First, let’s establish what boundaries are, as many people may have misconceptions about what they look like. As certified therapist Elizabeth Earnshaw, LMFT, writes about boundaries: “[They] are what happens when you can sense what you need and want—and can access your voice to speak to those things.” Essentially these are the lines we draw about the sort of behaviors we deem appropriate or not, and how we will react in return.
She goes on to explain that, “we all have ‘limits,’ and we all experience violations of our limits. Most of the time, people are not trying to violate your limits—they just aren’t aware of what they are. Sometimes, this is because we are not clear with ourselves or other people about what we want or need.”
This can happen often with our finances. It can look like spending more money than you’re comfortable with when out to dinner with friends, letting folks borrow money too frequently, or having different calculations about how much a group experience (i.e. trip) will cost. These situations can all feel like violations of your own financial wants and needs.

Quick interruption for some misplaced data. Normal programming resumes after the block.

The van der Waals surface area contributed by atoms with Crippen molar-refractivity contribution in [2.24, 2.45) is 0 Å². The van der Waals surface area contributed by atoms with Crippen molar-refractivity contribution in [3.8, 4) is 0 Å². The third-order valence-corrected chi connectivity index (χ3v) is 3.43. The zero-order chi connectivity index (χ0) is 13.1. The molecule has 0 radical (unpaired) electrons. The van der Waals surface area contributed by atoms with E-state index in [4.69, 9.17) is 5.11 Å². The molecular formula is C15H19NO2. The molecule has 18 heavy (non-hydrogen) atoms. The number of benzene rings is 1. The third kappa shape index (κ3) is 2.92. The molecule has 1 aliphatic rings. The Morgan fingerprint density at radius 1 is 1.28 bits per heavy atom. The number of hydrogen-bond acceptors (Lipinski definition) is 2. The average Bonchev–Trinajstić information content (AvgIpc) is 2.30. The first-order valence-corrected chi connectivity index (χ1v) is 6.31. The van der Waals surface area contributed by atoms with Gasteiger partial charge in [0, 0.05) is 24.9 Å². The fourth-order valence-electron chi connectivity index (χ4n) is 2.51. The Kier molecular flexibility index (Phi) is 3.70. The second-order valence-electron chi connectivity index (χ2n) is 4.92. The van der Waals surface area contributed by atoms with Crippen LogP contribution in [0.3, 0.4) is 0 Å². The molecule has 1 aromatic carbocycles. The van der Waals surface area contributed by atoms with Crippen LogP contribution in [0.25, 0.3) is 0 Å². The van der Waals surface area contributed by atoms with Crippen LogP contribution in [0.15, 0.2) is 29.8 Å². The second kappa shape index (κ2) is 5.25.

However, like Earnshaw noted about boundaries, these instances when people push your financial limits often aren’t intentional. Many times, they can arise from miscommunications about budgets or spending expectations! But that just means learning how to set financial boundaries is all the more important—so that we can prevent resentment and hard feelings over time.